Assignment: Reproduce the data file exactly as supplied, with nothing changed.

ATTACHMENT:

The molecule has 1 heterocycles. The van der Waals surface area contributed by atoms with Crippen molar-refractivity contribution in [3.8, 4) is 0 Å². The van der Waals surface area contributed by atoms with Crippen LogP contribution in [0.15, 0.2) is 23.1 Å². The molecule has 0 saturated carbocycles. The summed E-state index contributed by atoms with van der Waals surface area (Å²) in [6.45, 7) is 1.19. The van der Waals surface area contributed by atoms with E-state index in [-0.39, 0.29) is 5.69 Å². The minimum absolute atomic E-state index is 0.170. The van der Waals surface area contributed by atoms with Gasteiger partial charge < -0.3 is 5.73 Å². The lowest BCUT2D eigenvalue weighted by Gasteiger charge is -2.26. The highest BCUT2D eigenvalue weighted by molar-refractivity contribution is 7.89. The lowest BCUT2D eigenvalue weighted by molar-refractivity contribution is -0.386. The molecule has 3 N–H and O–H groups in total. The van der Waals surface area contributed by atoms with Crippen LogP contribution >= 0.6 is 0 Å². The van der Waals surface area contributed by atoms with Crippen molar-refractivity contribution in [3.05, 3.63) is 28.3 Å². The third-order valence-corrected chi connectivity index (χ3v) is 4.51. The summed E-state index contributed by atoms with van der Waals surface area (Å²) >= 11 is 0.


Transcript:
The molecule has 1 heterocycles. The van der Waals surface area contributed by atoms with Crippen molar-refractivity contribution in [3.8, 4) is 0 Å². The van der Waals surface area contributed by atoms with Crippen LogP contribution in [0.15, 0.2) is 23.1 Å². The molecule has 0 saturated carbocycles. The summed E-state index contributed by atoms with van der Waals surface area (Å²) in [6.45, 7) is 1.19. The van der Waals surface area contributed by atoms with E-state index in [-0.39, 0.29) is 5.69 Å². The minimum absolute atomic E-state index is 0.170. The van der Waals surface area contributed by atoms with Gasteiger partial charge < -0.3 is 5.73 Å². The lowest BCUT2D eigenvalue weighted by Gasteiger charge is -2.26. The highest BCUT2D eigenvalue weighted by molar-refractivity contribution is 7.89. The lowest BCUT2D eigenvalue weighted by molar-refractivity contribution is -0.386. The molecule has 3 N–H and O–H groups in total. The van der Waals surface area contributed by atoms with Crippen LogP contribution >= 0.6 is 0 Å². The van der Waals surface area contributed by atoms with Crippen molar-refractivity contribution in [3.05, 3.63) is 28.3 Å². The third-order valence-corrected chi connectivity index (χ3v) is 4.51. The summed E-state index contributed by atoms with van der Waals surface area (Å²) >= 11 is 0.